Pure virtual destructor in template class

Discussion in 'C++' started by Tonni Tielens, Nov 18, 2008.

  1. I'm trying to create a pure virtual class describing an interface.
    Normally, when I do this I make the destructor pure virtual so that,
    even if there are no members in the class, it cannot be instantiated.

    The difference now is that I'm making a generic interface with
    template arguments. Template classes should be defined in the header
    file, but it is not allowed for a destructor's definition to be in the
    class definition if the destructor is pure virtual. Atleast not with
    GCC -pedantic and I understand this is correct behavior. I'm unsure on
    how to solve this. I know I don't really have to put a pure virtual
    destructor in the class, but I think it's good practice so if it's
    possible I would like to stick to this.

    My code looks like the following:


    template <typename TypeA, typename TypeB>
    struct MyInterface
    {
    virtual ~MyInterface() = 0;

    virtual void Foo(TypeA a, TypeB b) = 0;
    };


    I already found that I can resolve the compilation errors, by adding


    template <typename TypeA, typename TypeB>
    MyInterface<TypeA, TypeB>::~MyInterface() {}


    in the same file after the class definition, but I'm not sure if this
    is the common way to do this. Is there a correct way to do this or
    should I leave the pure virtual destructor out?
     
    Tonni Tielens, Nov 18, 2008
    #1
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  2. On Nov 18, 5:52 pm, Victor Bazarov <> wrote:
    > Why would you have an interface with no other members?  Wouldn't it be
    > pretty much useless as an interface?


    It's just a way (and I believe a common way) of telling a class is
    abstract without having the need to have any abstract members.
    Consider Java or C# where you can define an interface without having
    any methods. Completely useless, but perfectly legal. Normally, since
    it is almost no effort, I make the destructor pure virtual, but since
    it is more effort here and I'm going to add pure virtual methods
    anyway, I will leave it out and let the compiler generate a default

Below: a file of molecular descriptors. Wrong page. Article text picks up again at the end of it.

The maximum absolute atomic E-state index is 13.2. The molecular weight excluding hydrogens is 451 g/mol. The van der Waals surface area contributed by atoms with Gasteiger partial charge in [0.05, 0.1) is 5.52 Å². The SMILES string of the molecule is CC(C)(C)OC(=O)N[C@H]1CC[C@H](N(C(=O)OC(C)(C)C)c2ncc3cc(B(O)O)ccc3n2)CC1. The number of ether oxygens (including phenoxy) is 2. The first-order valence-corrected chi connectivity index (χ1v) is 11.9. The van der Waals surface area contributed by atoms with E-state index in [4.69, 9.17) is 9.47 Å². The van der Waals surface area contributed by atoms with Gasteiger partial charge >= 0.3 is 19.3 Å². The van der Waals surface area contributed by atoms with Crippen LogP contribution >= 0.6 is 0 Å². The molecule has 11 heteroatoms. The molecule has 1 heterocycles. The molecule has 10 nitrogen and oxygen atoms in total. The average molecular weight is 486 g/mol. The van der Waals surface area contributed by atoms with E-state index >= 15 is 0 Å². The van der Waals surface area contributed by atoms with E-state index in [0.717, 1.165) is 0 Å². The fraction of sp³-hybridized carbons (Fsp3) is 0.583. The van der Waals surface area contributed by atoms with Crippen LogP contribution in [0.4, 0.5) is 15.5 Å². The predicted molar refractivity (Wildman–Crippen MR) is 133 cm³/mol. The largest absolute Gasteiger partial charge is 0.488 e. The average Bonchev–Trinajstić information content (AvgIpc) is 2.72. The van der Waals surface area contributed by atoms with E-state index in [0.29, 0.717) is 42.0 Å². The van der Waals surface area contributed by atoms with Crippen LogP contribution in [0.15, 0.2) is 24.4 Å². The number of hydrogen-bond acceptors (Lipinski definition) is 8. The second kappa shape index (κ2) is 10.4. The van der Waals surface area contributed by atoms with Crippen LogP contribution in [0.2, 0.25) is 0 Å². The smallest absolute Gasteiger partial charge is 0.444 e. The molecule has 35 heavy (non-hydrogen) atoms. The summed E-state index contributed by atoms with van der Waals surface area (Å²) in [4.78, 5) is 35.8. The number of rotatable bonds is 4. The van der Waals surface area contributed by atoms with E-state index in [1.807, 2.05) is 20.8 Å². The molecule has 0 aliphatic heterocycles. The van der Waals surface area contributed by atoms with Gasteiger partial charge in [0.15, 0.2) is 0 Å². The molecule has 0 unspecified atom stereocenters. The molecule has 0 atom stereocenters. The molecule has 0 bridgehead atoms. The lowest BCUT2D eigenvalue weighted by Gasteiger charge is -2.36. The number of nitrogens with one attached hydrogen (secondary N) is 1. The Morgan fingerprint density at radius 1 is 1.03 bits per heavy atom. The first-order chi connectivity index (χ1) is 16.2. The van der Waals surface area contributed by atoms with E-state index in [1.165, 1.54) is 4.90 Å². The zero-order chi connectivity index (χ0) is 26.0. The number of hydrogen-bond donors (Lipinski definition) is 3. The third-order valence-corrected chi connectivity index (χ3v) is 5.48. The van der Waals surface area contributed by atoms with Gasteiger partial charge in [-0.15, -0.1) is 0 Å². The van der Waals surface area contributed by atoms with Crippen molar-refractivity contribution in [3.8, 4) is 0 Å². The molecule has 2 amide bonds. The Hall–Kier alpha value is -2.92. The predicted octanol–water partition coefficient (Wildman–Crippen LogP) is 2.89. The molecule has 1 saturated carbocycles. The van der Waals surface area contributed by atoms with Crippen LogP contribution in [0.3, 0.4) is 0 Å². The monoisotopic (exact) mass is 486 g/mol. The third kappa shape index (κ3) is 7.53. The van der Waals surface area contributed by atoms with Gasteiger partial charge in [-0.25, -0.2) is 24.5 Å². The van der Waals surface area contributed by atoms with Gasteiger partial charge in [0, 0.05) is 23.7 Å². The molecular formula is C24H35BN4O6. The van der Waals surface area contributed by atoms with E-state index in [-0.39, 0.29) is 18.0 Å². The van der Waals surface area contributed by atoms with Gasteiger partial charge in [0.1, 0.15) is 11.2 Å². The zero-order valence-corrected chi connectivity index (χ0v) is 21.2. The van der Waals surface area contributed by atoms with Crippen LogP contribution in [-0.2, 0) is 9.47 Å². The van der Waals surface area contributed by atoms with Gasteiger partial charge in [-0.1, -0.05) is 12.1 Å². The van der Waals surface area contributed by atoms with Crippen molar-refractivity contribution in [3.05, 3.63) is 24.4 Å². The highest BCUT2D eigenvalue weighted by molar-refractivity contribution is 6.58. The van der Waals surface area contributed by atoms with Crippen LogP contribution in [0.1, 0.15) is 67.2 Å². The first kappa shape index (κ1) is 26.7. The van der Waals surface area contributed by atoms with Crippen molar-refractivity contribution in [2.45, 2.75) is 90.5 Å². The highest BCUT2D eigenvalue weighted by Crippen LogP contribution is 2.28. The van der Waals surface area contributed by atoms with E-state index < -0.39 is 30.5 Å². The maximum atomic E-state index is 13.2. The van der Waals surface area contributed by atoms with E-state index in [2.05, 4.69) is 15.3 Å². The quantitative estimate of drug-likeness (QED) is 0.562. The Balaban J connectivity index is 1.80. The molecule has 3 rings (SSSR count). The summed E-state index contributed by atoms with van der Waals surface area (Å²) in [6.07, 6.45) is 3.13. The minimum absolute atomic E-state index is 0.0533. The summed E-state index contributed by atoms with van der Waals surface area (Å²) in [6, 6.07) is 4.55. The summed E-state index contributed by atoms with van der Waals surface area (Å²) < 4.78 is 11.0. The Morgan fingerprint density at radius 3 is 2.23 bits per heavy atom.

one.

    Thanks for the replies.
     
    Tonni Tielens, Nov 18, 2008
    #2
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  3. On Nov 18, 7:42 pm, Victor Bazarov <> wrote:
    > No, don't let the compiler do it because in that case it wouldn't be
    > virtual.  You *do* need the destructor to be virtual, trust me.



    Ah, you're completely right. I wasn't thinking while posting that. :)
     
    Tonni Tielens, Nov 18, 2008
    #3
  4. Tonni Tielens

    James Kanze Guest

    On Nov 18, 6:06 pm, Pete Becker <> wrote:
    > On 2008-11-18 11:52:08 -0500, Victor Bazarov <> said:


    > > Tonni Tielens wrote:
    > >> I'm trying to create a pure virtual class describing an
    > >> interface. Normally, when I do this I make the destructor
    > >> pure virtual so that, even if there are no members in the
    > >> class, it cannot be instantiated.


    > > Why would you have an interface with no other members?
    > >  Wouldn't it be pretty much useless as an interface?


    > It's a Java thing.


    I don't think it's only Java. It's known as a tagging
    interface, and it potentially has a role in any staticly typed
    language which supports polymorphism. I think I've actually
    used it once in C++; C++ usually has other ways of solving the
    problem, however, which are generally preferred (because they
    can be made to work with non class types as well). Even in the
    standard, the iterator_tag hierarchy could be considered an
    example of this.

    --
    James Kanze (GABI Software) email:
    Conseils en informatique orientée objet/
    Beratung in objektorientierter Datenverarbeitung
    9 place Sémard, 78210 St.-Cyr-l'École, France, +33 (0)1 30 23 00 34
     
    James Kanze, Nov 18, 2008
    #4
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